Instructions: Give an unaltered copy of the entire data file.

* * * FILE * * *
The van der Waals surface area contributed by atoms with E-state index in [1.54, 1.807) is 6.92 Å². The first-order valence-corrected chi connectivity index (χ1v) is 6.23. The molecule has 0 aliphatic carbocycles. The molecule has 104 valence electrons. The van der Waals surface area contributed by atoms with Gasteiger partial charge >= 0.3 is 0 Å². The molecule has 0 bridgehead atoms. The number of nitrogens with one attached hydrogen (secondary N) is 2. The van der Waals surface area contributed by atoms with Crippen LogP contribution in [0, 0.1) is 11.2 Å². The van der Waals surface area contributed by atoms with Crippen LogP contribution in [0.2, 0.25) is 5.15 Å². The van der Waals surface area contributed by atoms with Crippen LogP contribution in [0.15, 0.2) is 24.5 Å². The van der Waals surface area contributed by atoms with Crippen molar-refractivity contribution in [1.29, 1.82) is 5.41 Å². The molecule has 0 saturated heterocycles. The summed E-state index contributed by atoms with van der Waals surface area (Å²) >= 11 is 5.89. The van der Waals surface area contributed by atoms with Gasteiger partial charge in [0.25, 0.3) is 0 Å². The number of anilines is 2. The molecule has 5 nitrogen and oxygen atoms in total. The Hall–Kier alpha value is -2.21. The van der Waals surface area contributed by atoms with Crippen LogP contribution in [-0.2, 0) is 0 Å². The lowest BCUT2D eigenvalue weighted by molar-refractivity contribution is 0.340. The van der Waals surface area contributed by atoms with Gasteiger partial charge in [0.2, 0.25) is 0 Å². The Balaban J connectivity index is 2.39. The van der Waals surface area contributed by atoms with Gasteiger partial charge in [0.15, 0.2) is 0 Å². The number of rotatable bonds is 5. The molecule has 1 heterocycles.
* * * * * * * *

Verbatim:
The van der Waals surface area contributed by atoms with E-state index in [1.54, 1.807) is 6.92 Å². The first-order valence-corrected chi connectivity index (χ1v) is 6.23. The molecule has 0 aliphatic carbocycles. The molecule has 104 valence electrons. The van der Waals surface area contributed by atoms with Gasteiger partial charge >= 0.3 is 0 Å². The molecule has 0 bridgehead atoms. The number of nitrogens with one attached hydrogen (secondary N) is 2. The van der Waals surface area contributed by atoms with Crippen LogP contribution in [0, 0.1) is 11.2 Å². The van der Waals surface area contributed by atoms with Crippen LogP contribution in [0.2, 0.25) is 5.15 Å². The van der Waals surface area contributed by atoms with Crippen LogP contribution in [0.15, 0.2) is 24.5 Å². The van der Waals surface area contributed by atoms with Crippen molar-refractivity contribution in [1.29, 1.82) is 5.41 Å². The molecule has 0 saturated heterocycles. The summed E-state index contributed by atoms with van der Waals surface area (Å²) >= 11 is 5.89. The van der Waals surface area contributed by atoms with Gasteiger partial charge in [0.25, 0.3) is 0 Å². The number of anilines is 2. The molecule has 5 nitrogen and oxygen atoms in total. The Hall–Kier alpha value is -2.21. The van der Waals surface area contributed by atoms with Crippen LogP contribution in [-0.2, 0) is 0 Å². The lowest BCUT2D eigenvalue weighted by molar-refractivity contribution is 0.340. The van der Waals surface area contributed by atoms with Gasteiger partial charge in [0.2, 0.25) is 0 Å². The Balaban J connectivity index is 2.39. The van der Waals surface area contributed by atoms with Gasteiger partial charge in [0.15, 0.2) is 0 Å². The number of rotatable bonds is 5. The molecule has 1 heterocycles.